You and all the rest of us are absolutely right to be frustrated by the delays and to keep pushing (I’m hoping this Exxon/Mobil hook might be the one that puts it across the finish line). One key player I spoke with praised Jeffrey Marburg’s Washington Post op-ed (posted here a few days ago) as exactly the right way to do it: respectful, well-reasoned, powerful.

But while I have you, a few other notes from the glass half-full side of the ledger:

1. It was a wonderful dinner, celebrating the progress we HAVE made since the last time, as a senator’s wife, the First Lady spoke at our dinner.  Here was the video we showed.  It begins with an excerpt from her remarks five years ago.

2. As frustrating as the UAFA situation is – and deeply wrong that anyone has to choose between love and country – I’m pretty sure that in part because of the two Justices McCain would never have appointed, DOMA will fall in a few weeks and a great many couples will no longer have to make such a choice.  We should keep pushing until we have an even better resolution, but I’m hopeful it will truly change the lives of most who’ve had to deal with this so long.

2a. Let’s not lose sight of our 500,000 undocumented LGBT brothers and sisters who, if the immigration bill does get signed into law, will have their lives transformed with legal status and a pathway to citizenship. (I’m assuming that 4% or 5% of the 11 million are LGBT.) They can’t afford to come to dinners like the one we had last night, but they count too.

Some are certain the Republicans in the Senate and House would NEVER have torpedoed the immigration bill over this or anything else, because they’d be crazy to.  But the Tea Party types are getting ever more extreme and short-sighted, so I’m not certain either way. (To borrow Barney Frank’s line from a different context: “We’re not perfect, but they’re nuts.”) This isn’t to say I’m not disappointed. But given the two points above, and what will be our continued efforts to get where we all want to end up, there’s reason, I think, to be less angry than some are.  And room for many of us, equally committed to equality, to be more supportive.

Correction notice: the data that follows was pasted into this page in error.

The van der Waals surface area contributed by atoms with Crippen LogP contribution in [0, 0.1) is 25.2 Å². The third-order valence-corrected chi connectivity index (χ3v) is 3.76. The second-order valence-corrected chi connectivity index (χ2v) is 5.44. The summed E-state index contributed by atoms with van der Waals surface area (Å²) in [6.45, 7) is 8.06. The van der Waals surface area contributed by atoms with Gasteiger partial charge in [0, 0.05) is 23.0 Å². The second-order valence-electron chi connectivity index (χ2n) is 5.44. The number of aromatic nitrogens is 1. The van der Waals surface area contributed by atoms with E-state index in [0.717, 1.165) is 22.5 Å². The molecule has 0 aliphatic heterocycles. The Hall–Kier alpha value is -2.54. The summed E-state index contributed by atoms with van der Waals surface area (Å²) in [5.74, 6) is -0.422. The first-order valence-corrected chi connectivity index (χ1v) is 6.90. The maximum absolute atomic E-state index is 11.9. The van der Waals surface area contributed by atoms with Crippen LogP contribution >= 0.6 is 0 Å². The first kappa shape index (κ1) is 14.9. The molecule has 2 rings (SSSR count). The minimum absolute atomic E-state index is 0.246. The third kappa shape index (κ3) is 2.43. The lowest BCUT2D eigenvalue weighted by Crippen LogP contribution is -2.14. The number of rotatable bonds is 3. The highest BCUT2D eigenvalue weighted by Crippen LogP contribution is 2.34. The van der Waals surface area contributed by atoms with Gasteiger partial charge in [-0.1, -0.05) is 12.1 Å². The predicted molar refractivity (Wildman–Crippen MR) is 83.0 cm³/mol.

3. There were many highlights last night – Super Bowl champ Brendon Ayanbadejo was there!  Inaugural poet Richard Blanco was there!  P-FAW’s Michael Keegan, GLSEN’s Eliza Byard, Lambda’s Kevin Cathcart, and GMHC’sMarjorie Hill were there! A SINNER IN MECCA’s gay Muslim documentarianParvez Sharma was there!  Rabbi Sharon Kleinbaum and Freedom to Marry’s Evan Wolfson and the ACLU’s James Esseksand the Victry Fnd’s Chuck Wolfe were there! Media Matters founder David Brockand Athlete Ally founder Hudson Taylor and All Out co-founder Andre Banks and SLDN’s Aubrey Sarvis were there! The first transgender member of the DNC’s executive committee, Babs Siperstein, was there!  Robbie Kaplan, who argued Edie Windsor’s case before the Supreme Court, was there! Edie Windsor HERSELF was there! – along with terrific elected officials, local and national, gay and straight, and Ambassador James Hormel . . .

. . . but the unexpected highlight of the evening (everyone knew Bravo’s Andy Cohen would do a great job emceeing and that NBA center Jason Collins would give the First Lady a great into and that the First Lady herself would leave the assembled on their feet cheering) was a 22-year-old transgender woman who did a lovely job of introducing DNC Chair Debbie Wasserman-Schultz (whose congressional district, she notes, which include South Beach, she now refers to as “straight friendly”) and then turned to where DWS was supposed to enter from backstage to give her remarks . . . and waited a little more . . . nervous, supportive laughter riding from the crowd . . . and then — far from freezing in the headlights — just won us over completely by telling us her story, taking questions . . . it was completely charming, and the transgender CEO of a multi-billion-dollar biotech firm seated next to me with her wife was just loving every minute of it, as were 280 others.  Young Evie Renee Arroyo was a star.

Anyway, and as always:  everyone is right to push, and also to support, because BOTH are in our self-interest to do.  The RNC has never had a dinner like this.  We are truly not yet welcome in their party; they are still a huge obstacle to the equality we deserve; and until that changes, those of us who can afford to plant the seed corn for further success in 2014 and 2016 could not possibly make a more leveraged investment in equality.